From Fryers to Fuel Tanks

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A UK company that recycles cooking oil into biofuel calls itself a climate emergency service.

Cooking oil helps make our food taste amazing. But it’s often discarded in an environmentally harmful way. In the U.S. alone, two hundred million gallons of the stuff is improperly disposed of each year. 

When people dump used oil down the drain, it can cause “fatbergs” — congealed lumps of fat that clog water systems and can cause damage, overflowing, and flooding. Fatbergs come in all sizes, with the infamous Westminster Fatberg in London measuring some 820 feet in length and weighing nearly 287,000 pounds. Dealing with fatbergs is complicated and messy, not to mention costly. What’s more, oil in sewage systems eventually makes its way into natural water systems, creating a film on the surface of water, and preventing oxygen from reaching the wildlife and plants below. 

This is why Olleco calls itself a “climate emergency service.” Olleco partners with hospitality venues across the UK, collecting food waste and used cooking oil to prevent them from entering the environment, and turning them into biofuels, including biodiesel. 

It works like this: as food waste decomposes in Olleco’s digesters, it produces methane. The methane (dangerous when released into the atmosphere; powerful when turned into energy) powers a refinery that turns discarded food oil into biodiesel. The biodiesel then powers commercial vehicle fleets, reducing carbon emissions by 89% over regular diesel, according to Olleco. Olleco estimates that if they could extend their reach to all food waste and cooking oil in the country, the resulting environmental benefits would match those of taking three and a half million cars off the road.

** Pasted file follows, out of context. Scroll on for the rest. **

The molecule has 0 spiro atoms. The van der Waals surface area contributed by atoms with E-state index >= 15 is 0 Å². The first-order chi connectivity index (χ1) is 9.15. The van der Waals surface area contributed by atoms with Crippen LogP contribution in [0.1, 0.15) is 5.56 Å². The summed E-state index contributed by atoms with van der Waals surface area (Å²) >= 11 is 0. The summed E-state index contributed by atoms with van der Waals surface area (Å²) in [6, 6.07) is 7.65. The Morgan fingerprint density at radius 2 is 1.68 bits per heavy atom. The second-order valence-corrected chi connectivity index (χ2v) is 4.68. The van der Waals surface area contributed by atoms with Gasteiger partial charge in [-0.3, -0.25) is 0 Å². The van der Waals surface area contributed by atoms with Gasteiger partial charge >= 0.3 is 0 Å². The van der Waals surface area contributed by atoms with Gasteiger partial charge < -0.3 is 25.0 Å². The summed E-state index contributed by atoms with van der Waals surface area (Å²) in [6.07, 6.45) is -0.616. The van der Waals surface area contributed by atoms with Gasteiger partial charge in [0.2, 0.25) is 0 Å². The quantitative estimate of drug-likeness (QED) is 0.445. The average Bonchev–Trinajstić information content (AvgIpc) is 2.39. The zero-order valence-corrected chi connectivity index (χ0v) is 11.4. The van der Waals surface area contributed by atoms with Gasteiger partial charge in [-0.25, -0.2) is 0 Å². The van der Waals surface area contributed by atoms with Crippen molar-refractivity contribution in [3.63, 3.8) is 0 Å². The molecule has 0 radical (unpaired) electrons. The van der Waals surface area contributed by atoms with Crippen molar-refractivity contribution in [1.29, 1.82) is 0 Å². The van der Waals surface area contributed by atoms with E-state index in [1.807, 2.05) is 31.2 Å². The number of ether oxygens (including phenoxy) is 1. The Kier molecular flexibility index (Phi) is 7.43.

Similar initiatives around the world are tapping the benefits of recycling cooking oils. In Madrid, for instance, residents can drop their used oil at any of Repsol’s 150 recycling stations in hopes of boosting the city’s currently dismal residential oil recycling rate of five percent. (Belgium boasts a sixty percent recycling rate.) Cities around Canada and the U.S. are putting food oil recycling programs in place for residents — both to avoid the costs of improperly discarded oil and to repurpose the oil as biofuel. 

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What You Can Do

Don’t dump oils and fats down your drain or your toilet. Find a place in your community to dispose of your oil (try Earth911’s guide). If nothing exists, put any oils/fats into a container and freeze until it’s full and then throw it out. Dear Dot offers more advice.

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Rose Mason
Rose Mason
Rose Mason is a writer from Nottingham, UK, covering sustainability, health and politics, as well as being Community Editor for her local paper. She loves the outdoors and when not writing, can be found adventuring in the Scottish Highlands.
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